MONTREAL, Sept. 8 (UPI) -- Scientists from Canada, France, the United Kingdom and Denmark say they have identified a new gene involved in type 2 diabetes.
The scientists said the gene, called Insulin Receptor Substrate 1, causes resistance to insulin and is the first gene known to affect how insulin works, not how it is produced.
The researchers said their discovery could lead to better treatment of type 2 diabetes, as well as a better understanding of how the widespread disease develops.
"Most of the genes that we've identified as diabetes risk genes to date reduce the function of the pancreas, specifically of beta cells in the pancreas that make insulin," said Dr. Dr. Robert Sladek of McGill University, a corresponding author of the paper. He said the new gene, rather than reducing production of insulin, reduces the effect of insulin in muscles, liver and fat -- a process called insulin resistance.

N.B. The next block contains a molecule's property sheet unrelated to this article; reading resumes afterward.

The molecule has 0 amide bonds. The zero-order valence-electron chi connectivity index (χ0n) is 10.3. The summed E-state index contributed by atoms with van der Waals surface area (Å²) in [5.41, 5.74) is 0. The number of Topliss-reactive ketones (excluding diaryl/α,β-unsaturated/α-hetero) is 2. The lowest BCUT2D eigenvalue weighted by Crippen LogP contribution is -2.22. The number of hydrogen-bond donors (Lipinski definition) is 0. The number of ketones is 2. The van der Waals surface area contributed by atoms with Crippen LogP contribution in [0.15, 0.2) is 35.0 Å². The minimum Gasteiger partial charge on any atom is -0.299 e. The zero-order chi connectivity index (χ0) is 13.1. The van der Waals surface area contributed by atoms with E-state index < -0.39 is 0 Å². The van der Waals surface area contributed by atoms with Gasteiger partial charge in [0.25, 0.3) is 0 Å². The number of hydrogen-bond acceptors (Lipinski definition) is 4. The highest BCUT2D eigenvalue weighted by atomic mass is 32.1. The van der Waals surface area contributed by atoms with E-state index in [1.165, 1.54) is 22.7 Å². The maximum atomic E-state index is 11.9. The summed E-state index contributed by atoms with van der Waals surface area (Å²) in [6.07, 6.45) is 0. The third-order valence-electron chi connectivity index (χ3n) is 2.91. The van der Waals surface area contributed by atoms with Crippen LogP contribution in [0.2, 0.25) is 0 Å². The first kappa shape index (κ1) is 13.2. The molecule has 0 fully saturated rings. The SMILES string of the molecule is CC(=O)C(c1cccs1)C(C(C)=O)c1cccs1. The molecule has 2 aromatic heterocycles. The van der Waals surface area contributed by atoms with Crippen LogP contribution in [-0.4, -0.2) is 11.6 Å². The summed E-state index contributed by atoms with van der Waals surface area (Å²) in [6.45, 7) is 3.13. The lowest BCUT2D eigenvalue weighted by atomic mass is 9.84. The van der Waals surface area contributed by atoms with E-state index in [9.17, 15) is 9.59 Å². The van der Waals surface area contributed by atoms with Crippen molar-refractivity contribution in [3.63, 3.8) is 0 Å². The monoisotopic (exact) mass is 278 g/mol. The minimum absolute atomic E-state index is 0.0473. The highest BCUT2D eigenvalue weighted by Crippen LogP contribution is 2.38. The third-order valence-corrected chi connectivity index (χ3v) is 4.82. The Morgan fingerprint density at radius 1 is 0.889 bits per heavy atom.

"IRS1 is the first (gene) inside the cell that gets activated by insulin," Sladek said. "It basically tells the rest of the cell, 'hey, insulin is here, start taking in glucose from the blood!' If IRS1 doesn't work, the whole process is disrupted."
The research that included scientists from France, Britain, Demark and other institutions across Europe and Canada, is reported in the journal Nature Genetics.